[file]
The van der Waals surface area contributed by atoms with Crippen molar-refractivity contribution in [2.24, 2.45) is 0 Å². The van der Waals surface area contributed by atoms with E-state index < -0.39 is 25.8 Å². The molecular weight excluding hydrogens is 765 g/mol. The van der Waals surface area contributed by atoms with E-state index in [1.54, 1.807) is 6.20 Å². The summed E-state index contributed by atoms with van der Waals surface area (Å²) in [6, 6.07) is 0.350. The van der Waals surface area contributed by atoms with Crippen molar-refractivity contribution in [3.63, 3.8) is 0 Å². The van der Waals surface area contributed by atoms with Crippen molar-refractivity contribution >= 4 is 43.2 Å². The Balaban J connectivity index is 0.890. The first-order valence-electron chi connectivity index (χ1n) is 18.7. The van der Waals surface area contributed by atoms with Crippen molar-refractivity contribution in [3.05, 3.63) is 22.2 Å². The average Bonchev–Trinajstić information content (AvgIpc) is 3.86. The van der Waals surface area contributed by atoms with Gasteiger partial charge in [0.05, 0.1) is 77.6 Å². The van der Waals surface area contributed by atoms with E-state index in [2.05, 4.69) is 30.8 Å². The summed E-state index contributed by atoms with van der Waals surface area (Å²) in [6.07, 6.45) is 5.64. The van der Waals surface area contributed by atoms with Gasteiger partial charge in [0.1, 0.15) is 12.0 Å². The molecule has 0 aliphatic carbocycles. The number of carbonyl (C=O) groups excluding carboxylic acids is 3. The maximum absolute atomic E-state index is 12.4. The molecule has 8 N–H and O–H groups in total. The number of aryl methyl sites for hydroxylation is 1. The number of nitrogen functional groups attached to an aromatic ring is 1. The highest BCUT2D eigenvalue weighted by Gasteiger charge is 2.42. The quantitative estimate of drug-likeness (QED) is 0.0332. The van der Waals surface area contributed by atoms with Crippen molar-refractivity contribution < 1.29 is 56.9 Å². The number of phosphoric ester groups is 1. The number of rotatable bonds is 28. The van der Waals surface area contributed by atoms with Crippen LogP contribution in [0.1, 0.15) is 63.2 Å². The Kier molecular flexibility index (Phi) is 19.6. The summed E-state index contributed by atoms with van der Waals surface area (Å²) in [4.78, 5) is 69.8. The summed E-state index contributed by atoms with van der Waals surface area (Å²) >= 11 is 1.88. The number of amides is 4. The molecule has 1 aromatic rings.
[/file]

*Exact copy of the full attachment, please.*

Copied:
The van der Waals surface area contributed by atoms with Crippen molar-refractivity contribution in [2.24, 2.45) is 0 Å². The van der Waals surface area contributed by atoms with E-state index < -0.39 is 25.8 Å². The molecular weight excluding hydrogens is 765 g/mol. The van der Waals surface area contributed by atoms with E-state index in [1.54, 1.807) is 6.20 Å². The summed E-state index contributed by atoms with van der Waals surface area (Å²) in [6, 6.07) is 0.350. The van der Waals surface area contributed by atoms with Crippen molar-refractivity contribution in [3.63, 3.8) is 0 Å². The van der Waals surface area contributed by atoms with Crippen molar-refractivity contribution >= 4 is 43.2 Å². The Balaban J connectivity index is 0.890. The first-order valence-electron chi connectivity index (χ1n) is 18.7. The van der Waals surface area contributed by atoms with Crippen molar-refractivity contribution in [3.05, 3.63) is 22.2 Å². The average Bonchev–Trinajstić information content (AvgIpc) is 3.86. The van der Waals surface area contributed by atoms with Gasteiger partial charge in [0.05, 0.1) is 77.6 Å². The van der Waals surface area contributed by atoms with E-state index in [2.05, 4.69) is 30.8 Å². The summed E-state index contributed by atoms with van der Waals surface area (Å²) in [6.07, 6.45) is 5.64. The van der Waals surface area contributed by atoms with Gasteiger partial charge in [0.1, 0.15) is 12.0 Å². The molecule has 0 aliphatic carbocycles. The number of carbonyl (C=O) groups excluding carboxylic acids is 3. The maximum absolute atomic E-state index is 12.4. The molecule has 8 N–H and O–H groups in total. The number of aryl methyl sites for hydroxylation is 1. The number of nitrogen functional groups attached to an aromatic ring is 1. The highest BCUT2D eigenvalue weighted by Gasteiger charge is 2.42. The quantitative estimate of drug-likeness (QED) is 0.0332. The van der Waals surface area contributed by atoms with Crippen molar-refractivity contribution < 1.29 is 56.9 Å². The number of phosphoric ester groups is 1. The number of rotatable bonds is 28. The van der Waals surface area contributed by atoms with Crippen LogP contribution in [0.1, 0.15) is 63.2 Å². The Kier molecular flexibility index (Phi) is 19.6. The summed E-state index contributed by atoms with van der Waals surface area (Å²) in [4.78, 5) is 69.8. The summed E-state index contributed by atoms with van der Waals surface area (Å²) >= 11 is 1.88. The number of amides is 4. The molecule has 1 aromatic rings.